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Soccer Rules – An Introduction

The 1st part in a 3 part series on the 17 basic rules in the game of soccer

Soccer, the sport that has been played since medieval times.

By 1860, organized soccer clubs were starting to pop up around England, especially around London and they were becoming semi-professional, as the competition level started rising.

This caused most of the London clubs to meet in the Freemasons’ Tavern in London on 26 October 1863, forming the Football Association (FA), which is still the governing soccer organization in England. They decided that they would need certain rules for the game of soccer if they were to keep on playing competitively.

By the second meeting on the 8th of December 1863, they decided to draw up the plans for the Laws of the Game, which is a sort of constitution holding all of the rules for soccer up till this date, with some modifications.

The 17 Rules for Soccer

This soccer constitution that was the Laws of the Game now holds 17 specific key points that determine the rules of soccer.

1. The Field of Play – The field of play is the surface on which the game of soccer is played on. This law regulates everything regarding line markings, soccer pitch dimensions and how to use them properly. For example, an adult soccer pitch is 100 yards in length and 60 yards in width.
Other basic rules of soccer and field measurements are specified in this law, such as the dimensions of each goal is 24 yards wide and 8 feet in height, the diameter of the center circle 30 yards or the distance between the penalty spot and the goal is 12 yards

2. The Ball – The modern history of the official soccer ball begins in the mid-1800s when Charles Goodyear designed and built the first vulcanized rubber soccer balls

Throughout time, the rules for soccer regarding the football remained the same, but the way in which they were applied was on a constant change. The rules state that the soccer ball must have a circumference between 27 and 28 inches and a weight of between 14 to 16 ozs but they also state that the ball can be made out of “leather or any similar material”. This is the standard ball size used in official FIFA championships all over the world. It is also the most widely used size of ball by players 12 years old or older. A size 5 soccer ball could also be made from polyurethane. It is a less soft material that still retains a good feel and is much more durable. This material is a type of plastic, so it can increase the life of the ball dramatically.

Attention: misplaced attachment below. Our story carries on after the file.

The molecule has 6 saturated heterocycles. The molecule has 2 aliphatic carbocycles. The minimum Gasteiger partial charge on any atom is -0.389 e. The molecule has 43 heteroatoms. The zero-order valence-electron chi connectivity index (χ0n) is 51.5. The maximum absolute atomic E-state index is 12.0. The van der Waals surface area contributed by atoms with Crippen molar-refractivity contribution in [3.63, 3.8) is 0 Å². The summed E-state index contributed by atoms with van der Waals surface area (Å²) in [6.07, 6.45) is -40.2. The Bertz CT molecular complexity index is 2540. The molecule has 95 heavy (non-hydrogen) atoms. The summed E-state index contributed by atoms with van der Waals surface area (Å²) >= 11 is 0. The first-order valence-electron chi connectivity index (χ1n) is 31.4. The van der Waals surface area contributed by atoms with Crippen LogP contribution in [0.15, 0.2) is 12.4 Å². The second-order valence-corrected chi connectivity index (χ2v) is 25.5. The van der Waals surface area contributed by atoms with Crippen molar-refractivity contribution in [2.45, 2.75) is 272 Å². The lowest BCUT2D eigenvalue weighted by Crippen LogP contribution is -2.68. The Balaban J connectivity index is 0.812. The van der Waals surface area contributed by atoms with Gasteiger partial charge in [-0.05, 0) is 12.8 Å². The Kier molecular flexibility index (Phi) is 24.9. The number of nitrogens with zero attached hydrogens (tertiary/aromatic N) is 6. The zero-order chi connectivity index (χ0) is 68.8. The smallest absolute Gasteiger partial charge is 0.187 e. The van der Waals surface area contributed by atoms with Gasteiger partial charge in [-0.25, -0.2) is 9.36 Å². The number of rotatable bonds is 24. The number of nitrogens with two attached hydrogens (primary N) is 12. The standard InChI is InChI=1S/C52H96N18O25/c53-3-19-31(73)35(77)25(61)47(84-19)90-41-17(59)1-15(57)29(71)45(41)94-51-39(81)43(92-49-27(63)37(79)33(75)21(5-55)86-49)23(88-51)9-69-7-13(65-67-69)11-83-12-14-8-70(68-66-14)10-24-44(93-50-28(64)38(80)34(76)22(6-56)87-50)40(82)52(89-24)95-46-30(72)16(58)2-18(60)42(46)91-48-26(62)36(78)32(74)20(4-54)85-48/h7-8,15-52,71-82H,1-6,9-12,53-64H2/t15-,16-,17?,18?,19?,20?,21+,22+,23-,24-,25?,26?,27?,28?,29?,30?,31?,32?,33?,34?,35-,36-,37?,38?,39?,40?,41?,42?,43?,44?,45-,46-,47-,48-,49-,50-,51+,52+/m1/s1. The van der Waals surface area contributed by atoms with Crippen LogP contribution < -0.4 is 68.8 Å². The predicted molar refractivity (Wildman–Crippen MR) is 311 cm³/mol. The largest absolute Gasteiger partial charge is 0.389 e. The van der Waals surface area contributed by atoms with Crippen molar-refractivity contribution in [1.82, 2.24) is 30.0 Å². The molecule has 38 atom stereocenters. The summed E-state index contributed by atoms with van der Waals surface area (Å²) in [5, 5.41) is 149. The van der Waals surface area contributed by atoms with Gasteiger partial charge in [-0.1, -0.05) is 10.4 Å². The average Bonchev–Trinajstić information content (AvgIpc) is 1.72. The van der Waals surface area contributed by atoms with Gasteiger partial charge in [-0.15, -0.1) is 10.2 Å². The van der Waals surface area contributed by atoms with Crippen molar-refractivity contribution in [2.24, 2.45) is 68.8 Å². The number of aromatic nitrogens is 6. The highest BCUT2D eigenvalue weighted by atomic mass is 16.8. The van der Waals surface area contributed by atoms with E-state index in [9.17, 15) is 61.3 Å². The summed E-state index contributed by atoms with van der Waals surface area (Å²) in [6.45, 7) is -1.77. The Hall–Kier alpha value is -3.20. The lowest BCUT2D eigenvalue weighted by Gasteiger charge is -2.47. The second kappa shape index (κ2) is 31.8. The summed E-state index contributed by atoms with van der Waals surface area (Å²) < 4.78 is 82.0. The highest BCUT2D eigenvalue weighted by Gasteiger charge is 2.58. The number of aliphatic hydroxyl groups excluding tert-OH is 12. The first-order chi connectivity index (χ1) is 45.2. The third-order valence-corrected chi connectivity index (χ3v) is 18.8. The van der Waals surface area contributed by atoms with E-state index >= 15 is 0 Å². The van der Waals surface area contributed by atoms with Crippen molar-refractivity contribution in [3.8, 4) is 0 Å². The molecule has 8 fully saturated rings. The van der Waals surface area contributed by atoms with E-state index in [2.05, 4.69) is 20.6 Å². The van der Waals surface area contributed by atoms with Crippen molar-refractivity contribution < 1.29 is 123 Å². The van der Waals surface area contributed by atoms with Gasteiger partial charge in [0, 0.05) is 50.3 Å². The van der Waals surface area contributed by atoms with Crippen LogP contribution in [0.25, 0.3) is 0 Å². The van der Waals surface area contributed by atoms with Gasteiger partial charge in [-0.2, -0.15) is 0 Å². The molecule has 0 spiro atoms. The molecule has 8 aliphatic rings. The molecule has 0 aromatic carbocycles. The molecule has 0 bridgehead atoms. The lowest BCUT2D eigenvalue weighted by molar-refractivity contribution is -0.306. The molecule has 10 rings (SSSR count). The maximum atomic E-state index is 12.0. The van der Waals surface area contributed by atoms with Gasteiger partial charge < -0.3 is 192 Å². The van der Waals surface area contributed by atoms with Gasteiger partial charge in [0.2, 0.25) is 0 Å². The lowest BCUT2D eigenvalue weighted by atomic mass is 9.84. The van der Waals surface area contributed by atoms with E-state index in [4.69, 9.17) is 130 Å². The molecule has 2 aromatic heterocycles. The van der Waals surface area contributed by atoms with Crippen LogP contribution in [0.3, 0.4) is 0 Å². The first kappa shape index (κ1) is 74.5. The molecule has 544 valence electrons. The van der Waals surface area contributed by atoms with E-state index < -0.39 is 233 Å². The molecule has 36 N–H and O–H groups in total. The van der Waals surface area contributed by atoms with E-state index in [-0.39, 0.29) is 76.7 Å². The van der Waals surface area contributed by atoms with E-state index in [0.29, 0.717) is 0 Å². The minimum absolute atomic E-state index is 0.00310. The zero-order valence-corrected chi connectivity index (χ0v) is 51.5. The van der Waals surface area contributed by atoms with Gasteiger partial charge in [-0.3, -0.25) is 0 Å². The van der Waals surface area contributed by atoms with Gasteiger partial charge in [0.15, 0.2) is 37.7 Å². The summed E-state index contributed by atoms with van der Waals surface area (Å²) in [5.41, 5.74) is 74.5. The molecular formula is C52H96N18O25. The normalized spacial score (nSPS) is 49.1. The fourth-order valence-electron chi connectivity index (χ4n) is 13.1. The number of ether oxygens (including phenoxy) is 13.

3. The Number of Players – According to the official soccer rules, a team can bring in 10 outfield players and one goalkeeper on the pitch and can have several substitutes on the bench. The numbers of benched subs as well as the actual number of substitutions that are allowed in a single game vary with the type of the game played. For example, in official matches only 3 substitutions are allowed, with 5, 7 or 9 players on the bench.

4. The Player’s Equipment – Just like with the soccer ball, soccer equipment maintained most of the original rules in the Laws of the Game, but the way people interpret them today is quite different from how they did back in 1863. Basically the rules of soccer say that a player must wear a shirt or jersey, footwear, shin pads, shorts and socks and the two teams must have different equipment so that they can be differentiated on the pitch.
Back then however, a soccer jersey was a largely uncomfortable one and it was very simple, without too many details strapped on it. Today’s jerseys are very light and comfortable and on many occasions they have the club’s sponsors imprinted on them, they have the number of the player (and the name in some cases) on the back and the club’s badge on the chest. These are not enforced by the soccer rules, but they have become common standards in today’s game.
5. The Referee – The referee was probably the biggest “invention” that came with the initial soccer rules constitution and his role is to enforce these official rules of soccer “in connection to the match he has been appointed to”.
The center referee is accompanied and helped by two assistant referees (one on each side of the pitch) and a fourth one that handles small issues like showing injury time duration, checking a substitute player’s equipment and replacing one of the three main referees if they can’t continue the game.

Check part 2 for more of the rules of THE BEAUTIFUL GAME

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